Maximizing Crop Profitability: Why Appearance Isn't Everything in Farming
10 Jul 245m 21s

Farmers often desire a lush, green field, but true success lies in yield and profitability at harvest. Kelly Garrett is joined by Dale from Corteva Biologicals to discuss the crucial lesson that a visually appealing crop does not necessarily translate to profitability. They highlight the shift from traditional farming methods to a more nuanced, season-long approach that includes the careful management of micronutrients, biologicals, and timing of fertilizer applications.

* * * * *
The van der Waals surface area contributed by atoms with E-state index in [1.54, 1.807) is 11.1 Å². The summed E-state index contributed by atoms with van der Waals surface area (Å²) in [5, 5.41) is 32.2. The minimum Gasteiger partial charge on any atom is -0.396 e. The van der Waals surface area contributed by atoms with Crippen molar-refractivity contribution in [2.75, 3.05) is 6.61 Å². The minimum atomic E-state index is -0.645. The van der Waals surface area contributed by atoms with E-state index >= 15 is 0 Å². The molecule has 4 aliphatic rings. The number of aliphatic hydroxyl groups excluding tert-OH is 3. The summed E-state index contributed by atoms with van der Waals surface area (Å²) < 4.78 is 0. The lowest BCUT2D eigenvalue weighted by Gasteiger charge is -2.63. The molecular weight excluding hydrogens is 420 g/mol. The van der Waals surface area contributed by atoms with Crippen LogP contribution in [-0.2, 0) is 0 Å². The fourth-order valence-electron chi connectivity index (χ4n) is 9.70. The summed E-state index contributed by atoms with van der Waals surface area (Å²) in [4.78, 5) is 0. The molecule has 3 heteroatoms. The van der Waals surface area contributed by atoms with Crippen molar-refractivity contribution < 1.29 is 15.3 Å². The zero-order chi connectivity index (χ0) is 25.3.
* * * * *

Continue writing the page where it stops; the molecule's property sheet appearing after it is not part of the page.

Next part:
This video includes paid sponsors of The views & opinions expressed in this video are those of and are based solely on the experiences of the XtremeAg team. The use of brand names and/or any mention or listing of specific products or services herein is solely for educational purposes and does not imply endorsement by XtremeAg.